When making my list of the Most-Listed Systems and Consoles, I mentioned three surprises: the total absence of one console manufacturer (Sega), Nintendo's absence from the top three in favor of PlayStation and PC, and the presence of a completely unexpected system: Arcade Games. When I started listing games by system and generation, I never would've thought to include Arcade games -- but they appear as the ninth most-listed system with 748 listings. And perhaps it shouldn't be as surprising as I found it -- Arcade Games were the original video games, predating the earliest consoles and starting the industry itself. But more importantly, perhaps, is that Arcade games have pervaded through every generation -- they got the business started, but they're still around today. Their popularity has taken a major hit with the proliferation of console, PC and handheld games, but they do remain popular today, able to produce experiences with full gear and expensive add-ons that could never be duplicated in a home environment. As we'll see, the majority of the games on this list are older games that played a major role in getting the video game business started -- but there are some more recent entries that show that Arcade gaming is still relevant for the unique experience it can provide.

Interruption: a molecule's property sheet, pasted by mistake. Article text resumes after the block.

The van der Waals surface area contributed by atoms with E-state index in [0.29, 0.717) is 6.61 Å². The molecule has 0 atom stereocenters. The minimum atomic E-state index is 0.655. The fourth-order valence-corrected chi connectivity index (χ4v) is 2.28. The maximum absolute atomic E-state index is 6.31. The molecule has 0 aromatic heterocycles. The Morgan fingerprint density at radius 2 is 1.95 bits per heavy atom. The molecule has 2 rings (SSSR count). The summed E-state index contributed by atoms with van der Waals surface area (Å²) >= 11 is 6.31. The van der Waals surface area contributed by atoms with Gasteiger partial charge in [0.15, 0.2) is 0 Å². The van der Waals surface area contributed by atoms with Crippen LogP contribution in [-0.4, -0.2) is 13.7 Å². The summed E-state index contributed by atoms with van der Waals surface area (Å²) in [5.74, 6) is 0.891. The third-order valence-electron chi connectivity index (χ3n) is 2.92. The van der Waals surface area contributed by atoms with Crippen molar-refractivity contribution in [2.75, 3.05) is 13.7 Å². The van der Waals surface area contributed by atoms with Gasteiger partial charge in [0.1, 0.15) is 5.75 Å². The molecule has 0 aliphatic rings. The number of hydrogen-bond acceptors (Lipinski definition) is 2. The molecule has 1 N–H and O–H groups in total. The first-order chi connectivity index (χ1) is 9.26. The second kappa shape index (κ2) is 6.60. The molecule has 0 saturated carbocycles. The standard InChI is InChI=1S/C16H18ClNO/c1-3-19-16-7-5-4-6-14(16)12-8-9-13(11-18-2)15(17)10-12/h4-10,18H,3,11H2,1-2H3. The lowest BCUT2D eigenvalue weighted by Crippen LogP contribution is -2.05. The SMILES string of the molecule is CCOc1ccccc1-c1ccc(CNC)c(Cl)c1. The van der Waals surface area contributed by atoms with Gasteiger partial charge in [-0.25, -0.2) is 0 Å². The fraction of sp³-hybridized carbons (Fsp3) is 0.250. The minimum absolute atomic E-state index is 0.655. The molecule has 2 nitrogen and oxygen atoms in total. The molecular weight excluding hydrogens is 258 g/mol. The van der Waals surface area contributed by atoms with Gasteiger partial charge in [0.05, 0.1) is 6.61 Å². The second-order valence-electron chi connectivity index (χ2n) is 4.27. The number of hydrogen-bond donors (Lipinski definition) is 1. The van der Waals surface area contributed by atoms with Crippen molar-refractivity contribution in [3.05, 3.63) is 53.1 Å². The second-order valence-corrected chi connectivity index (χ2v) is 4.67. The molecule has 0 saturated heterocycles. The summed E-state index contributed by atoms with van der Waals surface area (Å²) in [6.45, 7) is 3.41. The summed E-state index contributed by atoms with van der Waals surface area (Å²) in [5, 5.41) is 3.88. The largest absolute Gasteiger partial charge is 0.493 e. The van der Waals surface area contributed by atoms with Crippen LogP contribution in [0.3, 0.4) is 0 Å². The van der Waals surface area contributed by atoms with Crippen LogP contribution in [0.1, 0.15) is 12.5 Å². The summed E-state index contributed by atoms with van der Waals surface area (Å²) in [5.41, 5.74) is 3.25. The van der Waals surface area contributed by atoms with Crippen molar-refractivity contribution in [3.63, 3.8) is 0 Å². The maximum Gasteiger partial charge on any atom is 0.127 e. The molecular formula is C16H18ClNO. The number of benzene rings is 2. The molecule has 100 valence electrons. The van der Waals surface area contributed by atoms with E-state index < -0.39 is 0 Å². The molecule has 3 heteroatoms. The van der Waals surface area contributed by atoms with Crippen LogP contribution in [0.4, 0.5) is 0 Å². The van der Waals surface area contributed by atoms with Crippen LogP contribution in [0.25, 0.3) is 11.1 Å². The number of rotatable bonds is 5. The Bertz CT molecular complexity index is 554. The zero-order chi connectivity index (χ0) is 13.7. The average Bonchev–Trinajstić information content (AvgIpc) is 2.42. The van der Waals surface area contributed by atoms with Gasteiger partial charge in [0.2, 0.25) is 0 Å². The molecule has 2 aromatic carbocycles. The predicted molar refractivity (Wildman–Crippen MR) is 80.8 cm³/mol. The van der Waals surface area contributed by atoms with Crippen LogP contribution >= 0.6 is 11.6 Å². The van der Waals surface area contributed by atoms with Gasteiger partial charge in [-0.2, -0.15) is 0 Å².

After doing a dozen of these lists, it's quite remarkable this hasn't happened before: but there's a tie for the tenth spot on this list. Rather than only listing one of these games, here's a little bit about each: first of all, Galaga, released in 1981, takes the Space Invaders formula and enhances it with more complicated enemies and bosses, as well as several other game play features. It's recognized for its influence in helping popularize the old "shoot 'em up" genre ("Most Influential Games", "Most Influential Arcade Games"), as well as one of the best games of the genre itself ("Shmups of All Time", "Games That Significantly Involve Shooting", "Greatest Shmups Ever", "Greatest Vert Shooters Of All Time"). On this list, it ties with the second Mortal Kombat game. Mortal Kombat II was the sequel to the first Mortal Kombat, which will be discussed more extensively later in this list. It was a great game in its own right, and is rated as one of the best Arcade games ("Arcade Games Made After The 1980s", "Arcade Games That Will Take Your Money"), fighting games ("Fighting Games Of All Time") and hyped games ("Blockbuster Games Of All Time"). Specifically, Mortal Kombat II is remembered for its difficulty, landing on lists of the top "Most Frustrating Meta-Moments In Gaming" and "Bosses That Are Harder Then Seth". Both these games end in a tie with the slightly more comical 1989 Teenage Mutant Ninja Turtles arcade game. The Teenage Mutant Ninja Turtles game spawned very popular sequels, and is itself remembered as one of the best license-based games ("Best Usages Of A License", "Comic Book Based Games"), as well as one of the best games of its genre ("Best Beatemups Ever", "Greatest Side-Scrolling Beat 'Em Ups") and on the Arcade medium ("List Of Arcade Games That Had The Longest Lines", "Arcade Games That 30 Year Old's Played As Kids"). All three of these games appear on 10 total top ten lists.